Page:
Jim was a young boy with enormous goals. In grammar school, he introduced himself as the future Secretary of State. "For me, politics was a passionate love affair. I just wasn't taken with politics, I was enraptured with politics," Jim says.
But even at the age of six, Jim sensed he was different. He feared his true nature would threaten his dreams.
"I couldn't achieve anything that I wanted professionally if people knew that I was gay. I could never be a mayor, I could never be elected governor," he says.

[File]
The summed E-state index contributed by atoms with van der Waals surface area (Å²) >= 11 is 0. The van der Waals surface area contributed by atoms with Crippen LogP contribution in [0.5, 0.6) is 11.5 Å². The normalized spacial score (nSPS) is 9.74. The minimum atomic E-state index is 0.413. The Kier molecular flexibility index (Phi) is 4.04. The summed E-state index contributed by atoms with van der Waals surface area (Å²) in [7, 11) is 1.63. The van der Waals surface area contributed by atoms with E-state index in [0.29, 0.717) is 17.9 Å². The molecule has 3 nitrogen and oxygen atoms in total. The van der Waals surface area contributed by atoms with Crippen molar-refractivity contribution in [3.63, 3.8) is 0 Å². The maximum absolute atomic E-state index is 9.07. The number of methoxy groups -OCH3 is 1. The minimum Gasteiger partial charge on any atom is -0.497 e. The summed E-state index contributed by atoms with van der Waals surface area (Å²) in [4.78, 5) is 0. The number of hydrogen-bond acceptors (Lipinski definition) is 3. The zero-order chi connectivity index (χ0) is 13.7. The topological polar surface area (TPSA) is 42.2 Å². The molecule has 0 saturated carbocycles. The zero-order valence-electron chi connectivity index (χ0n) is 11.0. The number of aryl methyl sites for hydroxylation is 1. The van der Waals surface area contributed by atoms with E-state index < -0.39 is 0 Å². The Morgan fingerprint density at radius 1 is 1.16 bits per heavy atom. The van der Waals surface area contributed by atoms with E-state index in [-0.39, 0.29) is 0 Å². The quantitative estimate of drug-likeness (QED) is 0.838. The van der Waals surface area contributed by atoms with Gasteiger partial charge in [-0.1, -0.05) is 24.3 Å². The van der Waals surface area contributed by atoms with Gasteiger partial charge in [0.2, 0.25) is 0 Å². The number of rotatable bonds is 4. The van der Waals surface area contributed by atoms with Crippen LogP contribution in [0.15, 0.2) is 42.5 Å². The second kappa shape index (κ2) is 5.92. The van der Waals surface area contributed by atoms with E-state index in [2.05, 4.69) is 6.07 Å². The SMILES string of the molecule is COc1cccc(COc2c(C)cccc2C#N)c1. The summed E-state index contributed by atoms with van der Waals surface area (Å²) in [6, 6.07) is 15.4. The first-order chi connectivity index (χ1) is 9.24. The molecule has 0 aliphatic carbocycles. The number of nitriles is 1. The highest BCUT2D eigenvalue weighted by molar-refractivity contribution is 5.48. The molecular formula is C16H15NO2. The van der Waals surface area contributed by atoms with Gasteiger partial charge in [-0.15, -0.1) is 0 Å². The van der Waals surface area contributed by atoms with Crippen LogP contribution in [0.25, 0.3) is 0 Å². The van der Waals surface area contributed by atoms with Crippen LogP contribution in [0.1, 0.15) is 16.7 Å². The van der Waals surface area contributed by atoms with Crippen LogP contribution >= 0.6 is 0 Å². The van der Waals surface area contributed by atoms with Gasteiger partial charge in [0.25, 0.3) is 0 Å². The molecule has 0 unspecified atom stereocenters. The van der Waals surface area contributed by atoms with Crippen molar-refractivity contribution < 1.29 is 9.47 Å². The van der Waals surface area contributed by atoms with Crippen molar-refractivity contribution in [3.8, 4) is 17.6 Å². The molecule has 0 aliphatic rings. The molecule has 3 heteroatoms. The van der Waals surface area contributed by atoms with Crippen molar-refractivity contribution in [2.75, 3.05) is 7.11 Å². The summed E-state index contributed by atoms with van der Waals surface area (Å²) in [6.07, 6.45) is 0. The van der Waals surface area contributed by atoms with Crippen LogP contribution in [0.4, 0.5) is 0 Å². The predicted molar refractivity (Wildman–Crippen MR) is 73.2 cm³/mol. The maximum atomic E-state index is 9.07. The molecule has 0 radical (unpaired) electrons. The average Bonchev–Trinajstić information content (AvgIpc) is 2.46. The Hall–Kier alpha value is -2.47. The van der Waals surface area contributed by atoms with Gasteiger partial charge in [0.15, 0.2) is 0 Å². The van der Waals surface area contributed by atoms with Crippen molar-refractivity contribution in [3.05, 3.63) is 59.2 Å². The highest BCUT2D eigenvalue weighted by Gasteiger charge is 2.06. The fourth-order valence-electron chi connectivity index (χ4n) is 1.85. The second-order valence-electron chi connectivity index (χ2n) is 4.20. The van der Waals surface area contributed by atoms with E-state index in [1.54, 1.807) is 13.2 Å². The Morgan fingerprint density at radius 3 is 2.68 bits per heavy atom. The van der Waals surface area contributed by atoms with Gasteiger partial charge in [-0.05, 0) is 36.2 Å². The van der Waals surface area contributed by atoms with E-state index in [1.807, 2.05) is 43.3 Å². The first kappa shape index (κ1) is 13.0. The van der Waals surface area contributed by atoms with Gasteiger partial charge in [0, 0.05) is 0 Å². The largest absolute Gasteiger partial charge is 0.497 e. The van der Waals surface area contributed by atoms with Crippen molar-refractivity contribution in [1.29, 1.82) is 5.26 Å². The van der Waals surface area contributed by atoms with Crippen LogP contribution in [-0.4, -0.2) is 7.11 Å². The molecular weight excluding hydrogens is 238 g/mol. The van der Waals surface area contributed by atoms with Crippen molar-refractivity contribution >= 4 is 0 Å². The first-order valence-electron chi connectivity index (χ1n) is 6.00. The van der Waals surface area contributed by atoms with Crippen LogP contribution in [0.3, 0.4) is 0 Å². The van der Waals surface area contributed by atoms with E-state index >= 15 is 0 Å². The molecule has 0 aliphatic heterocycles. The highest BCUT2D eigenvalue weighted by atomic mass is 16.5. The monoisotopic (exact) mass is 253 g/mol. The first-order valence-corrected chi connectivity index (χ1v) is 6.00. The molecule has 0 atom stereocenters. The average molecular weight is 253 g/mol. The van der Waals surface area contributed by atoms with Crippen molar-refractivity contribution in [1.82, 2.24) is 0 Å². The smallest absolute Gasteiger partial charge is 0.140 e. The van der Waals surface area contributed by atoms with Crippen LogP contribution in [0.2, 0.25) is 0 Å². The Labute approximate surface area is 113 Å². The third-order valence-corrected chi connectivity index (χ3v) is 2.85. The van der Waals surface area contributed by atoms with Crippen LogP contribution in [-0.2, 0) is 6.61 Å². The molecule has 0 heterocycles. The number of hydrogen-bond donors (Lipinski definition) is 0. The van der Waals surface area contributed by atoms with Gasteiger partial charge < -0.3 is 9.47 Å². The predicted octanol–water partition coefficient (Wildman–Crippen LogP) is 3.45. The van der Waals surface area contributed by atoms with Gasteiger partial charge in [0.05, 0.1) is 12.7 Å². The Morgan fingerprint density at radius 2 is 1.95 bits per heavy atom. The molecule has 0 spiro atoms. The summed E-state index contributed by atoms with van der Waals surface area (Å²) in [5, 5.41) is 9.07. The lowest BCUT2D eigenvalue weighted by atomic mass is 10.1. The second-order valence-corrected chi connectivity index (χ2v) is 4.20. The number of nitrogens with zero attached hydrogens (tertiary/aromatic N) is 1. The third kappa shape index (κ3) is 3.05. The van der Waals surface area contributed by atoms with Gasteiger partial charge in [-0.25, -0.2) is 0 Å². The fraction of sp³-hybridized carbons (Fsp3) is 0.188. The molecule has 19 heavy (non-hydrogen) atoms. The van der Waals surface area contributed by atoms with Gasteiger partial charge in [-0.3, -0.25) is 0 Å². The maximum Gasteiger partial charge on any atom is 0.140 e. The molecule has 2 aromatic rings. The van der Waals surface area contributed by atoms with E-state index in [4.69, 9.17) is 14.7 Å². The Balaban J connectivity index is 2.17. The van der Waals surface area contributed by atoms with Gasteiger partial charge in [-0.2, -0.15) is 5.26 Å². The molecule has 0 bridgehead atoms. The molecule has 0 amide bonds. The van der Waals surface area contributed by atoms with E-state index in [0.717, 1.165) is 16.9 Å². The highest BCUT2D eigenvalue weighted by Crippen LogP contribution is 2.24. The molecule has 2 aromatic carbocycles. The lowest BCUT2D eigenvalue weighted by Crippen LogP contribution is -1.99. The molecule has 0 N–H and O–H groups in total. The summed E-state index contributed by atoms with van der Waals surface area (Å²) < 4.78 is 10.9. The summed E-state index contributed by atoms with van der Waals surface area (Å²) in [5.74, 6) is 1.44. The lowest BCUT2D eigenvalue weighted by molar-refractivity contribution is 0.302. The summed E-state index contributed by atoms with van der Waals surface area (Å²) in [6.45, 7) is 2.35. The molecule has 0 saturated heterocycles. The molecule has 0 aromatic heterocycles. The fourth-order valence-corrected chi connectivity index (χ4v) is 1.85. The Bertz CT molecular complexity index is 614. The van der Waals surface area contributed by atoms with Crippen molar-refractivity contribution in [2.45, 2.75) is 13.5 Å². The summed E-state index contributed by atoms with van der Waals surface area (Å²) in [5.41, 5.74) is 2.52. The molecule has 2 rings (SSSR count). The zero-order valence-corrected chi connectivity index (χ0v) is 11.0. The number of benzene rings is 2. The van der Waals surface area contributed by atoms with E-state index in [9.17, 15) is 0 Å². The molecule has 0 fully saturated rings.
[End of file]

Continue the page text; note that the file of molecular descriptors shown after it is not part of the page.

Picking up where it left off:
Growing up in a working class, Irish-Catholic family, Jim felt he couldn't divulge his secret to anyone. He knew other children who came from similar backgrounds as he did, but no other kids who were gay. Confused about his feelings, Jim sought answers anywhere he could get them—including the library.
"I remember reading books on homosexuality, and it [had words] like 'perversion.' 'Abomination.' 'Psychiatric disorder,'" Jim says. "And then also, as a strong Irish Catholic, the church talked about mortal sin and damnation. I'm like, I don't want to own this. This is horrific. I've got to do something about this."